[This is the original longer version of a review of the above book that appeared in Renaissance Quarterly, 49:3 (Fall 2006):930-32.
Jane Couchman and Ann M. Crabb, eds. Women's Letters across Europe, 1400-1700: Form and Persuasion. Aldershot and Burlington, VT: Ashgate Publishing, 2004. vii + 336 pp. index. illus. bibl. $94.95. ISBN: 075465106X.
Couchman and Crabb's volume contains 15 thoroughly-researched essays on the actual correspondences of women located across early modern Europe. The essayists ground their discussions on the pragmatic circumstances of their subjects' lives as they focus on many printed letters intended "to bring about some action or reaction on the part of the person to whom [they are] addressed" (3). The book builds on the findings of recent editions of, and anthologies on, early modern through early 19th century epistolary autobiographical writing by real women or attributed to fictional female characters. The essays put us in contact with diverse women through printing what they wrote or dictated, and by explaining what were the constraints, inhibitions, and goals shaping the desires, stories, and matters the women tell of and choices they make (12). The volume's organization and content shows how tightly interwoven are the connections between "'the state' and the 'private', and the 'public' and the 'domestic'" in women's lives (143).
The essayists share a historicizing analytical approach which emphasizes the performative nature of letters. The book's first third presents letter-writers attempting to influence family members and friends to achieve personal goals; the second third, women attempting to influence events and decisions in "public spaces (churches, marketplaces, or law courts [and people's homes])" because they have power to do so in their own right, or, via "informal routes of power through emotional or familial ties" (15, 144). The last third presents women who "derive [an] authority" (16) for forceful aggression in public arenas from their religious beliefs.
The essays open up and continue new lines of enquiry. Natalie Zemon Davis showed how Glikl of Hameln created and arranged materials for a memoir from Glikl's reading in German and Yiddish and memory of oral folktales ( Women on the Margins [Harvard UP, 1995])); Erin and Mark Zelcer Henrikson move on to argue that Gilkl could make her way through several languages, but not very well (65-66), and used her skills to gain protection, conduct business, cope with family members, justify herself, and achieve status. Susan Broomhall examines documents which "female supplicants" put before the poor relief council of Tours to reveal that "no woman was recorded as having an occupational status in her own right," most women supported their claim for relief by describing themselves as "'burdened with children'," and provided "strong justification" for any separations ("always worded as a temporary measure") that may have occurred (234). Through a comparative translation study, Anne R. Larsen highlights how Anna Maria van Schurman's unusual point of view (e.g., she writes she "had sinned more by lack [of self-estimation] than by excess [of it]") were transformed in Guillaume Colletet's French translation: Schurman's retired life is made to exemplify how women should not "meddle with public affairs" (307); her praise of Lady Jane Grey's study of classical languages is marginalized, and Schurman's "direct, almost confrontational honesty" becomes a "polite agreeable indirectness" (308). Deanna Shemek's consumption study of Isabella d'Este's beguiling letters shows Isabella acted compassionately to other women (127, 136-37 139), argued personal property had communal value since women's belongings were to them comforting symbols of "security and minimal autonomy" (135), and validates Shemek's conclusion (one supported by my knowledge of 17th through 18th century women's informal wills) that "women's efforts to keep their possessions" are "lent poignancy by the smallness of the stakes that meant so much to them" (140).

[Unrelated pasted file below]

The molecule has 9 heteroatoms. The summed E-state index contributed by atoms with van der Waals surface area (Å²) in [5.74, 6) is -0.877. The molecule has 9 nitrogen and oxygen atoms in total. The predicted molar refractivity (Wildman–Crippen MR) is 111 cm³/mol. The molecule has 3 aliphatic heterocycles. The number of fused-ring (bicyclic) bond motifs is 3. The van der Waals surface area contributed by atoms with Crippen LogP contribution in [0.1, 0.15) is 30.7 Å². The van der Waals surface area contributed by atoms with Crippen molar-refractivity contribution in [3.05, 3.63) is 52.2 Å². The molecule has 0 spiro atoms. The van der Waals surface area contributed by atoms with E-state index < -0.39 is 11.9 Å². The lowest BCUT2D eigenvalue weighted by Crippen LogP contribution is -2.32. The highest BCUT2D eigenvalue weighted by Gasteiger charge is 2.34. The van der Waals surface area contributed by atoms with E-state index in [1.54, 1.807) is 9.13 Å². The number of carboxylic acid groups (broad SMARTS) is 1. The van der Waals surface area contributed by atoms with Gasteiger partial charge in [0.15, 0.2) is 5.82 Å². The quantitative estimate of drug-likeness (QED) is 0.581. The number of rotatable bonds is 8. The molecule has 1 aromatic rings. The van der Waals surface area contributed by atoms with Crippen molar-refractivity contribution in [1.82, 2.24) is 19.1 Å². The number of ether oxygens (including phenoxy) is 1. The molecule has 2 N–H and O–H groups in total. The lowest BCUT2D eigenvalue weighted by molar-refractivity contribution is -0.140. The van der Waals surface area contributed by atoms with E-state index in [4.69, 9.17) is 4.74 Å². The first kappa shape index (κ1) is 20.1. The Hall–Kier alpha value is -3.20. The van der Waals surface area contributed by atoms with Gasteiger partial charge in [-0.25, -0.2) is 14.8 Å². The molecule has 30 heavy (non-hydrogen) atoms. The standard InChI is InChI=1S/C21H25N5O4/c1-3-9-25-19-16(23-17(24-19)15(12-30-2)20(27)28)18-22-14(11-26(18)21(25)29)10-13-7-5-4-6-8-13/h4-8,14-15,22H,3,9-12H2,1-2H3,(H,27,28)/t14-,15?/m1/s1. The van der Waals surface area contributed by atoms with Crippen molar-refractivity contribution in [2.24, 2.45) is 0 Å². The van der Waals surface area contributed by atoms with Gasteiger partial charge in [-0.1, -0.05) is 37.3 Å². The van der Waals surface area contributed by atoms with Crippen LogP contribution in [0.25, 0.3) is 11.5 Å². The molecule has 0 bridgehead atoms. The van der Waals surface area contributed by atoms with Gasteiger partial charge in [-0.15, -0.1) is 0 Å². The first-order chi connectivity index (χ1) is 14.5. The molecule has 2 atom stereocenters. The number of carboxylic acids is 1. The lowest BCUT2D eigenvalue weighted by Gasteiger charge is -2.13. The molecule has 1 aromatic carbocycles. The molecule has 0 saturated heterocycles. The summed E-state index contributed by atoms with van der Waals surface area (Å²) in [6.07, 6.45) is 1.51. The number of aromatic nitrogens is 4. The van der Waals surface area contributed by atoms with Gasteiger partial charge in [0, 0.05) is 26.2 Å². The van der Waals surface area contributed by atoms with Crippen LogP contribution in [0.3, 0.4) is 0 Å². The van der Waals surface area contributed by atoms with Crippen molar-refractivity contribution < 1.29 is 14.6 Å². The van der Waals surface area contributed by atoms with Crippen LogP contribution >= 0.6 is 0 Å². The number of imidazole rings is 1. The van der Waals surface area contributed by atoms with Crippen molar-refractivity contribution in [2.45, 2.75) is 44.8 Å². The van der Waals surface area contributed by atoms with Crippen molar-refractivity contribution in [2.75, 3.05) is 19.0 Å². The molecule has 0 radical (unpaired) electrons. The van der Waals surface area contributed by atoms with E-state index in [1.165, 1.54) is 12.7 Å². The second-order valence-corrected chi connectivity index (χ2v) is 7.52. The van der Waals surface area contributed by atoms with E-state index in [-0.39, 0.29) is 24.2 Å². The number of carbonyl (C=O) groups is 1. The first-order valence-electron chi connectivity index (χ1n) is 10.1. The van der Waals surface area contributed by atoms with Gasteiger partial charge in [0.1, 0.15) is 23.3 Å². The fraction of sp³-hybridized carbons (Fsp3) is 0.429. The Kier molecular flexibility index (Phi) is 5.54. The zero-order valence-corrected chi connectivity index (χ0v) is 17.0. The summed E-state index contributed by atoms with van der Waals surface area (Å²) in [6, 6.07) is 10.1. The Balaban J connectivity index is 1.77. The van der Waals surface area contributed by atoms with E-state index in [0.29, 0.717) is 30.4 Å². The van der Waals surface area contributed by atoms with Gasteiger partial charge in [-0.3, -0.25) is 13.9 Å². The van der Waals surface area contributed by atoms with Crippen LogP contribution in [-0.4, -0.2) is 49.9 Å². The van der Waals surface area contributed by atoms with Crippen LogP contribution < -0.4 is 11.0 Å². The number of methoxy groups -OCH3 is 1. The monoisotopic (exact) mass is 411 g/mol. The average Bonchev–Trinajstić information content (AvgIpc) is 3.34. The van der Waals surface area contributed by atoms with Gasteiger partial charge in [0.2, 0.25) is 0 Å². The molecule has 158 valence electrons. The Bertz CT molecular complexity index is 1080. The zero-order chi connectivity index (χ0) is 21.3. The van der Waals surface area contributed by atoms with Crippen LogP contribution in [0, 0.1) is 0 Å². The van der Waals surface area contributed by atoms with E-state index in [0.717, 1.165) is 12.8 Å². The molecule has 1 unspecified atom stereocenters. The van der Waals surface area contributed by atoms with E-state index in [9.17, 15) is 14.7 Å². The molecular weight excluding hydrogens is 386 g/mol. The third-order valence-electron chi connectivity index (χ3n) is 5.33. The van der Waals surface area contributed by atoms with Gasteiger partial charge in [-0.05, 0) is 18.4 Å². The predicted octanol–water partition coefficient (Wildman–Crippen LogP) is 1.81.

Marguerite de Navarre's letters merit special attention because, as Leah Middlebrook (whose essay Barbara Stephenson summarizes in her essay on Marguerite's correspondence with her brother) says, Marguerite's "agency and political skill were combined with a literary gift that allowed her to give voice to her exploits [and] her deeper feeling on a range of topics, from courtly manners to spiritual quest" ("'Tout mon office:' Body Politics and Family Dynamics in the verse pitres of Marguerite de Navarre," Renaissance Quarterly, 54:4 :1110). Stephenson refutes what she takes to be the consensus view that Marguerite's loving, self-abnegating, and at times intensely or overly-sexualized stance towards Franois I are part of a "lifelong subservience" to him, and that she hardly ever withstood whatever he wanted on behalf of her own, her second husband's, or daughter, Jeanne d'Albert's interests. Stephenson shows Marguerite serving her brother "in male, rather than female terms" as serviteur (193), governing representative, and "advisor on royal policies" (203-4). It's not quibbling to object that many scholarly studies of the religious and political differences between Marguerite and Francois, of Marguerite's poetry, and her Heptameron turn on Marguerite's assertions of her needs and views and awareness of how much she has yielded. Stephenson's argument erases how profoundly Marguerite was sexually answerable to her brother's interests, the high bodily and emotional price she paid for his approval because (like all the women in the volume) she lived in a woman's body.